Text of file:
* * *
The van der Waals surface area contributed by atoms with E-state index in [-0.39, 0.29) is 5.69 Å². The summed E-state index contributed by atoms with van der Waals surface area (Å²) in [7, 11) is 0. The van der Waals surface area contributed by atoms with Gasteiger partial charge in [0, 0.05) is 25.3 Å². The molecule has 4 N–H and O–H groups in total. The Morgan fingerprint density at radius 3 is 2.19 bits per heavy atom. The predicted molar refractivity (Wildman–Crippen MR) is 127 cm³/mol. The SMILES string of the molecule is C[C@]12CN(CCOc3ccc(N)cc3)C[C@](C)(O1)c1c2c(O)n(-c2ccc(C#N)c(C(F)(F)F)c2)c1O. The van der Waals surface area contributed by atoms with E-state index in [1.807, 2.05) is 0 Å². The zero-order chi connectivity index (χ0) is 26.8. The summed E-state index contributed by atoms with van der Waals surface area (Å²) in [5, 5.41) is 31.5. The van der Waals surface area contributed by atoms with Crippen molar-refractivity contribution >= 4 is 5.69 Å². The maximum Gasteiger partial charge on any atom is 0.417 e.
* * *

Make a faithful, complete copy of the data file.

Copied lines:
The van der Waals surface area contributed by atoms with E-state index in [-0.39, 0.29) is 5.69 Å². The summed E-state index contributed by atoms with van der Waals surface area (Å²) in [7, 11) is 0. The van der Waals surface area contributed by atoms with Gasteiger partial charge in [0, 0.05) is 25.3 Å². The molecule has 4 N–H and O–H groups in total. The Morgan fingerprint density at radius 3 is 2.19 bits per heavy atom. The predicted molar refractivity (Wildman–Crippen MR) is 127 cm³/mol. The SMILES string of the molecule is C[C@]12CN(CCOc3ccc(N)cc3)C[C@](C)(O1)c1c2c(O)n(-c2ccc(C#N)c(C(F)(F)F)c2)c1O. The van der Waals surface area contributed by atoms with E-state index in [1.807, 2.05) is 0 Å². The zero-order chi connectivity index (χ0) is 26.8. The summed E-state index contributed by atoms with van der Waals surface area (Å²) in [5, 5.41) is 31.5. The van der Waals surface area contributed by atoms with Crippen molar-refractivity contribution >= 4 is 5.69 Å². The maximum Gasteiger partial charge on any atom is 0.417 e.